To date, a key difference between participants in observational studies and those in clinical trials of hormone therapy has been the timing of initiation of treatment in relation to menopause onset, which occurs on average at age 51 years in the United States. Hormone users in observational studies usually start therapy in early menopause, whereas trial participants are often randomized to hormones long after cessation of menses. For example, women in the Nurses' Health Study were aged 30–55 years at baseline, and about 80 percent of hormone users in the cohort opted for hormone therapy within 2–3 years of menopause onset. In contrast, WHI participants, with a mean baseline age of 63 years, were generally more than a decade past menopause at the time of trial enrollment. These older women likely had more extensive subclinical atherosclerosis than their younger counterparts. In HERS, the mean baseline age was 67 years, and all participants had been previously diagnosed with CHD. It has been hypothesized that estrogen has multiple and opposing actions, slowing the earlier stages of atherosclerosis through salutary effects on the lipid profile and endothelial function but triggering acute coronary events through prothrombotic and inflammatory mechanisms when advanced lesions are present (9, 11).

This hypothesis is supported by several lines of evidence. First, trials in humans show complex, myriad effects of exogenous estrogen on cardiovascular biomarkers (12, 13). Oral estrogen lowers low-density lipoprotein cholesterol, lipoprotein(a), glucose, insulin, and homocysteine levels; inhibits oxidation of low-density lipoprotein cholesterol; raises high-density lipoprotein cholesterol; reverses postmenopausal increases in fibrinogen and plasminogen-activator inhibitor type 1; and improves endothelial function—all effects expected to lower coronary risk. However, oral estrogen also increases triglycerides, coagulation factors (factor VII, prothrombin fragments 1 and 2, and fibrinopeptide A), C-reactive protein, and matrix metalloproteinases—effects expected to boost coronary risk. Moreover, certain progestogens offset some of estrogen's benefits.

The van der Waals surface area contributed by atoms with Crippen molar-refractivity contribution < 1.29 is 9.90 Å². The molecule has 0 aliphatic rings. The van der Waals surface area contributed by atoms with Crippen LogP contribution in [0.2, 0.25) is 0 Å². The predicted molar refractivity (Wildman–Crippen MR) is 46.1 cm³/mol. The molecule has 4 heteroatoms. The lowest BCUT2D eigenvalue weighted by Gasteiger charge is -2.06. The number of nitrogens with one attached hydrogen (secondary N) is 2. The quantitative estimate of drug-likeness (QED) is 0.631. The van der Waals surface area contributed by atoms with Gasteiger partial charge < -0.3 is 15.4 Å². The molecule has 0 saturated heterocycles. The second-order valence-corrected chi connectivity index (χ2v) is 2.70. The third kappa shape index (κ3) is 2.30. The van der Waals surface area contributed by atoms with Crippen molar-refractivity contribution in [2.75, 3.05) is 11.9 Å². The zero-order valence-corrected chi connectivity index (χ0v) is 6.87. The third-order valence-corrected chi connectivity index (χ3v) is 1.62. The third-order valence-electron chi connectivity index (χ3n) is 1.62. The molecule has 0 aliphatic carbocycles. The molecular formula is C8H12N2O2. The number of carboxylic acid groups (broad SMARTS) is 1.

Data from controlled experiments in nonhuman primates also lend credence to the idea that the net coronary effect of hormone therapy depends on the initial health of the vasculature. Although conjugated estrogens (with or without medroxyprogesterone acetate) did not affect the extent of coronary artery plaque in cynomolgus monkeys started on this treatment at 2 years (∼6 human years) after oophorectomy and well after the establishment of atherosclerosis, such therapy reduced the extent of plaque by 70 percent when initiated immediately after oophorectomy, during the early stages of atherosclerosis (14). Similarly, imaging trials in humans with significant coronary lesions at enrollment have found estrogen to be ineffective in retarding the rate of arterial narrowing (15–18). However, in an imaging trial that did not require women to have significant lesions at entry, micronized 17ß-estradiol was associated with a slower progression of carotid atherosclerosis (19).

That age or vascular health might be an important determinant of the effect of hormone therapy on coronary or other outcomes was not well recognized when the WHI trials were initiated in the early 1990s; thus, focused subgroup analyses were not emphasized at the outset, nor were the trials powered to detect potential interactions. Nonetheless, given the emerging discrepancy between earlier observational and more recent randomized findings (including data not only from the large trials with hard clinical endpoints but also from the smaller imaging and animal studies), WHI investigators took the logical next step in choosing to conduct post-hoc analyses of their data to examine—though not prove conclusively—whether the timing hypothesis might account for the seemingly contradictory evidence on coronary effects of hormone therapy.

Despite Barrett-Connor's skepticism (20), the results of subgroup analyses of WHI data are consistent with the possibility that age or time since menopause influences the hormone therapy-CHD association. Subgroup analyses have been reported by Manson et al. (5) and Rossouw et al. (21) for the estrogen-progestin data and by the WHI Steering Committee (8), Hsia et al. (6), and Rossouw et al. (21) for the estrogen-alone data. We focus primarily on the report by Rossouw et al. (21), because these analyses included the largest number of confirmed coronary endpoints; used a uniform coding scheme for age and years since menopause to examine effect modification by these factors (they were modeled as ordered categorical variables); and combined data from both trials to increase statistical power. However, the results of the above reports were largely congruent.